The human body's immune system is designed to recognise any foreign material in the body and start up a complicated series of events to remove the foreign material. Normally this system recognises foreign material like viruses, bacteria or a thorn in the skin. The defence mechanisms then destroy these and protect us from further infection.
This defence mechanism also monitors the uptake of digested food in the small intestine. Starches, sugars and fats are simple molecules and present no problem to this system. The more complex proteins may be recognised as foreign and stimulate the immune system, particularly if the lining of the small intestine has suffered slight damage and the protein is being absorbed in an undigested state.
Gluten is a mixture of complex protein found in the grain of wheat. Similar proteins are found in barley, rye and, to a smaller extent, in oats. It is also found in the wild relatives of these grains such as spelt.
Gluten is recognised as a foreign substance by the lining of the small intestine in some people. This results in an immune response: inflammation with swelling and soreness. Over a period of time the lining of the small intestine breaks down and loses the tiny villi that absorb the food. This is the coeliac condition.
Once this has happened the only cure is to avoid all food that contains gluten. The immune system remembers all past foreign material and will respond rapidly to a recurrence of the invasion.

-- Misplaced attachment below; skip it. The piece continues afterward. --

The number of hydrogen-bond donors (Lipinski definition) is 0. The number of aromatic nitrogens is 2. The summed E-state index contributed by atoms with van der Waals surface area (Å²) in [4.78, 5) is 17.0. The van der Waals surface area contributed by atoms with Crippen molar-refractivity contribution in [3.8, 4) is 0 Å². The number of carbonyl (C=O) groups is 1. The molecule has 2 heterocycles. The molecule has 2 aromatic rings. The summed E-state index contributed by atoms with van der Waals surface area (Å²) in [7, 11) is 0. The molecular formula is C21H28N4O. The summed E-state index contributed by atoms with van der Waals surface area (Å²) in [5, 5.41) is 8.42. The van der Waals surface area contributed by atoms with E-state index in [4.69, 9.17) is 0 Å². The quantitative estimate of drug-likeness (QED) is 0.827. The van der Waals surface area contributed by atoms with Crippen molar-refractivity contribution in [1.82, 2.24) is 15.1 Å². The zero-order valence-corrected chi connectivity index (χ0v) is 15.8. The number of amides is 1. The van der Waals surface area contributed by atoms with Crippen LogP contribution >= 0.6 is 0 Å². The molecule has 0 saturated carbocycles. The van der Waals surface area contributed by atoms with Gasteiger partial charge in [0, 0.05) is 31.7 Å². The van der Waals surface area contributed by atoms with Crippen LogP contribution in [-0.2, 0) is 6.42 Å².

Symptoms of the immune response to gluten can range from a feeling of heaviness after a meal to persistent diarrhoea and abdominal swelling and pain. The damage to the small intestine can then result in weight loss and many other symptoms linked to the poor absorption of food such as anaemia. Because the symptoms are so variable and similar to other diseases the diagnosis of the Coeliac condition should always be made by a doctor.
Symptoms can appear at any age. They may first appear when a baby is weaned onto foods containing gluten, or in a few cases they may appear first in old age. Some doctors now think that weaning babies onto foods containing gluten may increase the chance of the coeliac condition arising in later life. Bread and biscuits containing wheat flour should not be introduced into the young child's diet until at least seven months old. If there is any family history of adverse reactions to food then the baby's diet should be free of gluten until one year old.
When a person suffering from the coeliac condition first starts a gluten free diet the response may be dramatic but usually a slow but steady improvement over several weeks or months can be expected. This is because of the time it takes for the lining of the digestive system to regrow.
A coeliac on a gluten free diet should remain on this diet for life.
The immune system will remember gluten and although the response to an isolated inadvertent intake of gluten may be slight, a repeated stimulation to the immune system can cause prolonged damage. This can occur with few apparent symptoms.